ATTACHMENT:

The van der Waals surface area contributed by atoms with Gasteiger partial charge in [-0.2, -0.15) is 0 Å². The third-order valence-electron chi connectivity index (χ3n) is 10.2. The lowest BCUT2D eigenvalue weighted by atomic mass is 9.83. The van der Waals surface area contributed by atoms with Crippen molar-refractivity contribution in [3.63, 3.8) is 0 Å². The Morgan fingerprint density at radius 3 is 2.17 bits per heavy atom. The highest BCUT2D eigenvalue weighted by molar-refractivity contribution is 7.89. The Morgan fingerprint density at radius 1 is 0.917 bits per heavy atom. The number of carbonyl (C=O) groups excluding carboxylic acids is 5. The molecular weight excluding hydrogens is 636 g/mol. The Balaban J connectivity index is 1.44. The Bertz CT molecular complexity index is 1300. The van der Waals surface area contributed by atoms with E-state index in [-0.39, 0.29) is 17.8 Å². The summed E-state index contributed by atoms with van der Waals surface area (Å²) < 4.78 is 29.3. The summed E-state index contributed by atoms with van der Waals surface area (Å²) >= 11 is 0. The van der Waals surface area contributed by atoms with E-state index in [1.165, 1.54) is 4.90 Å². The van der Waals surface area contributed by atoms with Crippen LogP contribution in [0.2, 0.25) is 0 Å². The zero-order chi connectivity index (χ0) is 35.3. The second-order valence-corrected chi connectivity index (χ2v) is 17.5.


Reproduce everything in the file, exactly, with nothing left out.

The van der Waals surface area contributed by atoms with Gasteiger partial charge in [-0.2, -0.15) is 0 Å². The third-order valence-electron chi connectivity index (χ3n) is 10.2. The lowest BCUT2D eigenvalue weighted by atomic mass is 9.83. The van der Waals surface area contributed by atoms with Crippen molar-refractivity contribution in [3.63, 3.8) is 0 Å². The Morgan fingerprint density at radius 3 is 2.17 bits per heavy atom. The highest BCUT2D eigenvalue weighted by molar-refractivity contribution is 7.89. The Morgan fingerprint density at radius 1 is 0.917 bits per heavy atom. The number of carbonyl (C=O) groups excluding carboxylic acids is 5. The molecular weight excluding hydrogens is 636 g/mol. The Balaban J connectivity index is 1.44. The Bertz CT molecular complexity index is 1300. The van der Waals surface area contributed by atoms with E-state index in [-0.39, 0.29) is 17.8 Å². The summed E-state index contributed by atoms with van der Waals surface area (Å²) < 4.78 is 29.3. The summed E-state index contributed by atoms with van der Waals surface area (Å²) >= 11 is 0. The van der Waals surface area contributed by atoms with E-state index in [1.165, 1.54) is 4.90 Å². The van der Waals surface area contributed by atoms with Crippen LogP contribution in [0.2, 0.25) is 0 Å². The zero-order chi connectivity index (χ0) is 35.3. The second-order valence-corrected chi connectivity index (χ2v) is 17.5.